#65 Cathal Grimes – Irish primary educator embraces Yew Chung’s co-teaching model
Cathal is one of the many thousands of people who left Ireland shortly after the economic downturn in 2008. He has since lived in Canada, where he met his wife, and England before embarking on his journey to China two years ago. He is a Year 5 International Co-Teacher at Yew Chung International School in Shanghai. In his interview, he gives an insider’s perspective on Yew Chung’s unique co-teaching model and how it benefits the students in the classroom.
[on co-teaching] There’s no hierarchy in the classroom; you’re both teachers. Come in with an open mind and get ready to share responsibilities.
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Jobs were at a premium in Ireland after Cathal graduated from Teachers College in the middle of the recession. In fact, he counts himself lucky to get into any school in the first place and tells a story how he only got the job to replace a teacher who had gotten ill. It was uncertain times for sure, and after a few months of that he decided to move to Toronto. The original plan was 6 months but then he met Angela who is now his wife, and 6 months turned into 2 years and a whole boatload of creative jobs!
Eventually he decided to try to get into teaching in Canada because he sorely missed the day-to-day classroom life. After a bit of searching locally, it was clear that he was not going to have any luck in Toronto with the school boards so Cathal started looking at International jobs.
It was an interview with Early Childhood and Primary Principal, Damien Hehir, that had him setting his sights on YCIS. Cathal says, “He completely sold the school to me. It sounded exactly what I was looking for…but then I didn’t get the job… and I was gutted.” It wasn’t that YCIS didn’t want him – at that time, he only had one of the two required years of in-school experience to be granted a work visa to come to China.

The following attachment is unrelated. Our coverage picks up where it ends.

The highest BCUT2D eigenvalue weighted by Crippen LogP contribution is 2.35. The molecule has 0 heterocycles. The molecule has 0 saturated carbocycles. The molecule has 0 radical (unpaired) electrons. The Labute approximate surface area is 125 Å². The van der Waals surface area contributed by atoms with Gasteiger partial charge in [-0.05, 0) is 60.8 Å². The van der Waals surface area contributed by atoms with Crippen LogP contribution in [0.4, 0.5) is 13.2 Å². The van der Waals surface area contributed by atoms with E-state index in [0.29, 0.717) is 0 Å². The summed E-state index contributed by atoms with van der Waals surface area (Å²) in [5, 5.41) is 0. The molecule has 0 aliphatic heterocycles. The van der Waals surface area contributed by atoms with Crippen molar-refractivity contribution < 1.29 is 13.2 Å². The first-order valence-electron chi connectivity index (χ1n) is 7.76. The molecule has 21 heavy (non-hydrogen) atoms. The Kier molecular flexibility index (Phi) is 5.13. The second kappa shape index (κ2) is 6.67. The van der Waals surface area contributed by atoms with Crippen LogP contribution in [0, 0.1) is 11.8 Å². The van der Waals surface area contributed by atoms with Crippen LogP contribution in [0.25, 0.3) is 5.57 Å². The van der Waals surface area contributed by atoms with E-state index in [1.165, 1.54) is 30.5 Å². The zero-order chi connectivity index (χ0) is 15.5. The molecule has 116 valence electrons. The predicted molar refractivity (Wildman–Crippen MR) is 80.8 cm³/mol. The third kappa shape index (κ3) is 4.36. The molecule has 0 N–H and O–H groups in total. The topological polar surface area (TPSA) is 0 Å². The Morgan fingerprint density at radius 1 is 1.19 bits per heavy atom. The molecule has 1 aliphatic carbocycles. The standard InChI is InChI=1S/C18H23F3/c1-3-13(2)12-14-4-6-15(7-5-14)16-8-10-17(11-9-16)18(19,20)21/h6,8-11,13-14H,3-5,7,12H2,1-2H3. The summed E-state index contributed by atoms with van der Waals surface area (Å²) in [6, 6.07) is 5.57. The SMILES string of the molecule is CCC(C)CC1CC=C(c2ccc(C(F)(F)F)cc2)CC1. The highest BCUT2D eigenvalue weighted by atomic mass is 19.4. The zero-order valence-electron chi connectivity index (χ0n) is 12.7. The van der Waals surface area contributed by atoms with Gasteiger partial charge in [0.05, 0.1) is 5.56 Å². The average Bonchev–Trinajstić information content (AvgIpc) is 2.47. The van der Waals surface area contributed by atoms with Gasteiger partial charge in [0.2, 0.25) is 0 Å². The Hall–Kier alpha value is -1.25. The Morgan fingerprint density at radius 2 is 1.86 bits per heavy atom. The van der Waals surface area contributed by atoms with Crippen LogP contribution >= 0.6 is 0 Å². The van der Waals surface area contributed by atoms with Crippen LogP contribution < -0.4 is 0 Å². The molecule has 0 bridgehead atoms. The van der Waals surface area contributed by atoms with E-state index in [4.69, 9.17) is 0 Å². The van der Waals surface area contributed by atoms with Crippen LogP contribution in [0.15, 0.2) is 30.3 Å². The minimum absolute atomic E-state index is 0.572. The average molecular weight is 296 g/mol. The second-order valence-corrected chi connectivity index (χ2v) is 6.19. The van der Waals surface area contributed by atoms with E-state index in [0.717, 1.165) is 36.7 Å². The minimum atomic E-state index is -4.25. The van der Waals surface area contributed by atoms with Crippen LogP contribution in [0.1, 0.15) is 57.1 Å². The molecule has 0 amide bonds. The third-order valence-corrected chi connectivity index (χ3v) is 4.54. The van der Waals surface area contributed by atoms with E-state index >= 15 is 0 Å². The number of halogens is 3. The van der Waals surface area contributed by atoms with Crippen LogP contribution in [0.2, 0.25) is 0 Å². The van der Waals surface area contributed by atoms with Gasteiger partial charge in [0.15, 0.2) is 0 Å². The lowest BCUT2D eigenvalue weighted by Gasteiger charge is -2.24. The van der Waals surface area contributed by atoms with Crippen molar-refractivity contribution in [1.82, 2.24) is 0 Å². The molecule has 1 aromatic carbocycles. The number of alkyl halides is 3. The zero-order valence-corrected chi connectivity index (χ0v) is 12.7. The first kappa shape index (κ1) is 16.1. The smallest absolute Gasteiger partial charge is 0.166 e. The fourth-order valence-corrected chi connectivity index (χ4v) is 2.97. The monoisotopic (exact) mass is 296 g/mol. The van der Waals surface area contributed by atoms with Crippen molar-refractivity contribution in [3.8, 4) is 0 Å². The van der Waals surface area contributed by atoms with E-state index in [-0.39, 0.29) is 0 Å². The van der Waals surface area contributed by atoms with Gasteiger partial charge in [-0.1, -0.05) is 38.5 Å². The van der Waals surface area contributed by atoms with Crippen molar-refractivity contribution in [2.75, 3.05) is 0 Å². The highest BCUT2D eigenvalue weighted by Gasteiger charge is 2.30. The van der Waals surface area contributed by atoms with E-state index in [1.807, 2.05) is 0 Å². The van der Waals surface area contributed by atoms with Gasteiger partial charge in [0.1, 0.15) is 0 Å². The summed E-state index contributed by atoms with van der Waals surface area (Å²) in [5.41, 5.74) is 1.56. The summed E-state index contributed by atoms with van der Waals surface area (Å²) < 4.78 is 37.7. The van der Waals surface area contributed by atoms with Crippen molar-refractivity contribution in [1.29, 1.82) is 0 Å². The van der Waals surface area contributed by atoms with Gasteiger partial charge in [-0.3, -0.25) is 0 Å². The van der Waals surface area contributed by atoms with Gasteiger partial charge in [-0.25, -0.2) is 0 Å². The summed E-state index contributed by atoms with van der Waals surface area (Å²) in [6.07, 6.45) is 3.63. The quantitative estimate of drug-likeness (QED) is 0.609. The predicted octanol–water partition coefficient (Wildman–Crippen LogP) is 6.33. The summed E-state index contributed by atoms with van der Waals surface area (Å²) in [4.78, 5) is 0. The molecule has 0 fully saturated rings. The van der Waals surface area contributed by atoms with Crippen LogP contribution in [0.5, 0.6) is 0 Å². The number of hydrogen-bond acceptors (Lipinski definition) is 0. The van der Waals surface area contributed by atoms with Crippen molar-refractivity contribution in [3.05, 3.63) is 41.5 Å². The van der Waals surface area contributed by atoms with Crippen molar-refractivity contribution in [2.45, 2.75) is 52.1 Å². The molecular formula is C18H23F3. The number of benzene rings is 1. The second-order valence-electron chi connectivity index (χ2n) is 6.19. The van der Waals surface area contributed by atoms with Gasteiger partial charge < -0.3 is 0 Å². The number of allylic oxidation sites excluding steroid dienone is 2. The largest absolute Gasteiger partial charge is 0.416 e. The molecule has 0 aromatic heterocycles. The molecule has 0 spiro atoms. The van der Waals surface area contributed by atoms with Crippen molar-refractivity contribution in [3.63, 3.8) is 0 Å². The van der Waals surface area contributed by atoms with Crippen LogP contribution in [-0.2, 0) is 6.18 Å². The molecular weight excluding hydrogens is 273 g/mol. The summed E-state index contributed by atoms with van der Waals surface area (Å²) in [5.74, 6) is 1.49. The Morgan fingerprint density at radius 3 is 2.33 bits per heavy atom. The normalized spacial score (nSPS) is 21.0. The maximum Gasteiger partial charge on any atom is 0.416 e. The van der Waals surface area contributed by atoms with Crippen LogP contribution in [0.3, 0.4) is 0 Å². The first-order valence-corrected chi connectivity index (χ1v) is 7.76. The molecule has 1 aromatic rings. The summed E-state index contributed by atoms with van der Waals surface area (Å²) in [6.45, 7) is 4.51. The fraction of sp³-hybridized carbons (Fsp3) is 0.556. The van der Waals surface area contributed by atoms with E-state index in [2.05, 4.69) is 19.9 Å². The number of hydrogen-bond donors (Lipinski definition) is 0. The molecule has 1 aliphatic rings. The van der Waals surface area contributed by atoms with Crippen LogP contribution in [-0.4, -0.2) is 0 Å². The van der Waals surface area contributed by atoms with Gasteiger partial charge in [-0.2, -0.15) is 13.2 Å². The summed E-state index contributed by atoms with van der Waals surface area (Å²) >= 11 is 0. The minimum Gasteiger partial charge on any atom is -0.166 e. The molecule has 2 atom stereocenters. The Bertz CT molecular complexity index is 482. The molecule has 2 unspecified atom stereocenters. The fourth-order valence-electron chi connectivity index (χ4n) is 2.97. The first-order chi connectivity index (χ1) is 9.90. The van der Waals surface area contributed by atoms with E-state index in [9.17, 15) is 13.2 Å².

Damien seemed to be interested, though, and he kept in touch with Cathal and ended up playing quite a large part in his decision to go to England to get the last year of experience he needed to be eligible for the visa. He and Ange got engaged in the July, and moved to London in the August. He got a job at a local school right away. It was amazing experience, but it was tough. Very tough. Soon after he got in touch with Damien, had an interview, and got the offer. With the two years under his belt, they were moving to China!
Initially the plan was 1 year in London, 2 in China, than back to Canada but plans have changed pretty quickly. After a few months here, they were both happy and decided that 4 years might be better. He signed a 2-year contract extension and they’re already considering turning 4 years into 6.
A typical day
Classes at YCIS start at 8:00AM and finish at 3:30PM and you’ll find Cathal arriving at school around 7AM to start prep. YCIS has a unique Co-Teaching model, meaning that he partners with a Chinese colleague to “Co-Teach” their students. We’ll get more into that later. YCIS has specialist teachers for ICT, PE, Music, and Art. This, along with Chinese language and Chinese studies class, means that Cathal is afforded time for marking and planning, which is much different to teaching in Ireland or England.